About this park
Dan͟ggu Geikie Gorge was carved by the Fitzroy River through an ancient limestone barrier reef. It's mind blowing to think that around 250 million years ago much of the Kimberley region was an ancient sea.
Bunuba Aboriginal people are the traditional owners and are joint park managers. Their connection with this land goes back to the Dreamtime. The Bunuba call the gorge Dan͟ggu which means, the area where the water is very deep under the cave. The towering white and grey walls of the gorge are breathtaking. Look out for the white rounded sections of limestone, aptly called the meringues!
The best way to experience the impressive gorge is by boat or by walking. There are many well signposted walk trails to follow.
Danggu Geikie Gorge boat tours run from May to October. Tour guides give an insight into the wildlife and geology of the gorge. There are heaps of birds and wildlife around. Keep your eyes peeled and take some binoculars. You could be very lucky and spot a white-bellied sea eagle, or even a rare, purple-crowned fairy-wren. Freshwater crocodiles, 'freshies', also bask in the sun on riverbanks and exposed rocks. Wow! This ancient gorge steeped in Aboriginal culture and meaning is well worth a visit. Plan your visit today and grab yourself a ‘freshie’ perspective of Dan͟ggu Geikie Gorge National Park!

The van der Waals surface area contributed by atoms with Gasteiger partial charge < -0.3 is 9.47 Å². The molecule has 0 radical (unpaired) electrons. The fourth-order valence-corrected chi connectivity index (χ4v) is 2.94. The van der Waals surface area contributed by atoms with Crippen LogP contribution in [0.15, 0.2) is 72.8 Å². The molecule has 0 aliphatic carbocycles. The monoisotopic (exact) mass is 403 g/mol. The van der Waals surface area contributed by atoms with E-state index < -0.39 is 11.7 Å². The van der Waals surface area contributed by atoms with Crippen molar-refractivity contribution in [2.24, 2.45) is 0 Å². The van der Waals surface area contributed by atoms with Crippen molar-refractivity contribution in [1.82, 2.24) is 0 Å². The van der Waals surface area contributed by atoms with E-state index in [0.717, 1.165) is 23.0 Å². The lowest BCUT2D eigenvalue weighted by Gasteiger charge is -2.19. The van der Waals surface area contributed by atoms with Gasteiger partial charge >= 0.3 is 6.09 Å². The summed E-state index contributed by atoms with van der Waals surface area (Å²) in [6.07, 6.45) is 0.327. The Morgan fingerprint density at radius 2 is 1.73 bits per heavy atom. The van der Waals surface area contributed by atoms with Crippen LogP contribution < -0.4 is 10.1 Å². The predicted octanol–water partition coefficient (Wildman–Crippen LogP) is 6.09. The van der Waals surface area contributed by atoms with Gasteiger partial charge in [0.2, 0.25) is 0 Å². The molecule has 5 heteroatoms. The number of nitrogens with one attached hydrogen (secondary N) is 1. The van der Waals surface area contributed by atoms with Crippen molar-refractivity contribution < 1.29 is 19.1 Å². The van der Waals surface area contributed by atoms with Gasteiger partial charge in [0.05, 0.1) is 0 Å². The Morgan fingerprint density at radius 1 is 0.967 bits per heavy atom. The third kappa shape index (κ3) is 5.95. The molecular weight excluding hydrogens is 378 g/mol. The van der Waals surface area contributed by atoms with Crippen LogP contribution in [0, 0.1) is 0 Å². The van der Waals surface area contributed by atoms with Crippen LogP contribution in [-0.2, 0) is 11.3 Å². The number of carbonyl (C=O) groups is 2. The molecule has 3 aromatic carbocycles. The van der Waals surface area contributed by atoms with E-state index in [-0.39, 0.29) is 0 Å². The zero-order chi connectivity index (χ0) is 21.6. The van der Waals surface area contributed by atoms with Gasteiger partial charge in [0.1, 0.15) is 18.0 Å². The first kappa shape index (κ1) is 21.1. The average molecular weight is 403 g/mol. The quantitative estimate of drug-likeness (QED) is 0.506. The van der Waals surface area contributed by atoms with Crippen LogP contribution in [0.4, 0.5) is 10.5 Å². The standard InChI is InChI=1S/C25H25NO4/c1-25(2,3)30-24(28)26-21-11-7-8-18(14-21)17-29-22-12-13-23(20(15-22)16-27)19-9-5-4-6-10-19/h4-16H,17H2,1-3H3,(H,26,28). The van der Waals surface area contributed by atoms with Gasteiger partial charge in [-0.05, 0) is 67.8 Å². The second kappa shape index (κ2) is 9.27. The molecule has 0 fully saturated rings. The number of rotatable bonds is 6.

Plan when to visit. Read this safety information about bushwalking, fishing, paddling and kayaking. Consider travelling with a personal location beacon (PLB). In the event you need to be rescued it could save your life!
When you are entering the Kimberley or Pilbara regions, you are entering crocodile country. Two species of crocodile occur in Western Australia: the estuarine (or saltwater) crocodile and the freshwater crocodile. The estuarine crocodile is the largest living reptile and is considered to be a dangerous predator. Freshwater crocodiles are smaller and not as aggressive. Freshwater crocodiles inhabit Danggu Geikie Gorge. Saltwater crocodiles have not been known to occur in the area, but this may change.
Pay attention to all warning signs, however just because a sign isn’t there doesn’t mean crocodiles aren’t present. If you are unsure don't swim, canoe or use small boats in estuaries, tidal rivers or pools and contact the nearest Parks and Wildlife office.
Canoeing and kayaking
Plants, wildlife and fungi
Visit the Atlas of Living Australia for a list of species recorded in Dan͟ggu Geikie Gorge National Park.
We recognise and acknowledge Bunuba people as the traditional owners of Dan͟ggu Geikie Gorge National Park. Visit Bunuba Country to learn more about their culture.